BATON ROUGE – A television reporter’s federal lawsuit alleging that he was illegally confined and his First Amendment rights trampled while at a crime scene in Baton Rouge last year could help foster better relations between police and the press, the legal defense director of a journalists’ advocacy group said on Thursday.
The federal lawsuit against the Baton Rouge Police Department alleging damages for malicious prosecution, improper confinement and humiliation was filed in March by WBRZ reporter Brett Buffington in U.S. District Court for the Louisiana Middle District. Buffington and a producer, Trey Schmaltz, came on the scene of a burglary investigation last May in the early-morning hours, and Buffington was later booked on charges of interfering with and intimidating a police officer, according to The Advocate newspaper.
Gregg Leslie, legal defense director of the Reporters Committee for Freedom of the Press, told the Louisiana Record that in many instances, the only way to change policies in the wake of disputes between the police and press is through court actions.
“You need to force police to contemplate on how they interact with reporters,” Leslie said.
According to the Reporters Committee website, courts generally give police the benefit of the doubt if they interfere with newsgathering activities while trying to protect the public’s safety or dealing with a clear emergency. But reporters do have legal protections against “arbitrary” interference, the website states.
In the Baton Rouge case, the police argued that the journalists’ picture taking and refusal to immediately leave the scene caused a distraction that could have put officers’ lives in danger, The Advocate reported. Buffington was given a criminal summons and allowed to leave, but he was rearrested and taken into custody after he told a police officer, “Hope you enjoy the rest of your career.”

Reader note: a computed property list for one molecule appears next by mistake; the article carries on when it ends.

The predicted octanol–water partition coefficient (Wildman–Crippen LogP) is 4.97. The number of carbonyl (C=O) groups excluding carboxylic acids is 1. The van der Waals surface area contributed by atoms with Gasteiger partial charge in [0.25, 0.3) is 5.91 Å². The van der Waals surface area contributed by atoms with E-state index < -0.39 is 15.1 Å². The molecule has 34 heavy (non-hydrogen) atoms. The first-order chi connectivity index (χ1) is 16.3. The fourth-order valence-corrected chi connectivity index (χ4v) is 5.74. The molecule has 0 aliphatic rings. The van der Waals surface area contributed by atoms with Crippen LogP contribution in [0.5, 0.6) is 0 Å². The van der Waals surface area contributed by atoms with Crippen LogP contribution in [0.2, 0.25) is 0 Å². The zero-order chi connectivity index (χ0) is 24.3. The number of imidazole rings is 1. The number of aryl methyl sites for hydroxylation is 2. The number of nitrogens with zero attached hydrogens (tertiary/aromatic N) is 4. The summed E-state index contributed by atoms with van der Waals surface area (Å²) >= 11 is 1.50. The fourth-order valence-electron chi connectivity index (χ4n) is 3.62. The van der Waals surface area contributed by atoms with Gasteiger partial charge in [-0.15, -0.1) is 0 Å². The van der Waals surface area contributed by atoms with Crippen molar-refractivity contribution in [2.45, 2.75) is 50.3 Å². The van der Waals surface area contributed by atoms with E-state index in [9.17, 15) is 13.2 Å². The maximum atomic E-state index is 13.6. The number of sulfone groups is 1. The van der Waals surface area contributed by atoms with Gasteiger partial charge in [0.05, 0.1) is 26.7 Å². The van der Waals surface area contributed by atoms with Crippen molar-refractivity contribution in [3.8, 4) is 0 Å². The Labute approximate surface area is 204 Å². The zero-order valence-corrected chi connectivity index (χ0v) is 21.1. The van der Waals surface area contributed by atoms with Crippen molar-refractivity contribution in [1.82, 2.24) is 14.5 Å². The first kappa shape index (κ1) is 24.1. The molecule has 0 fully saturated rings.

After Buffington’s release, however, no misdemeanor or felony charges were ever filed against him. Leslie said it was very common for contrived charges to be dropped after such press-police disputes.
“They might think up some charge, but they know that if they say this person interfered with police activities, the judge would laugh them out of the room,” Leslie said.
He stressed that reporters have the same rights as members of the public when they are out in the field doing First Amendment-protected activities. And when lawsuits are filed and police departments have to pay out for damages or come out on the losing end of a verdict, reforms that help protect reporters’ rights in the future are more likely to occur, Leslie said.
“They have been common over the years,” he said of lawsuits filed by reporters against police departments. “I don’t know that there’s a rash of them now, though,” Leslie added, indicating that such lawsuits are more likely to be filed after political rallies – when the press, candidates and law enforcement are on the scene during charged atmospheres.
He said lawsuits can lead to pressure for better police training, and a better understanding between officers and journalists.
“We’ve seen police departments say they do training (on how to deal with the media), but I’d be surprised that they do any…," Leslie said. "Training is insufficient at best.”
The Washington-based Reporters Committee provides free legal resources to journalists while advocating for First Amendment protections and freedom of information.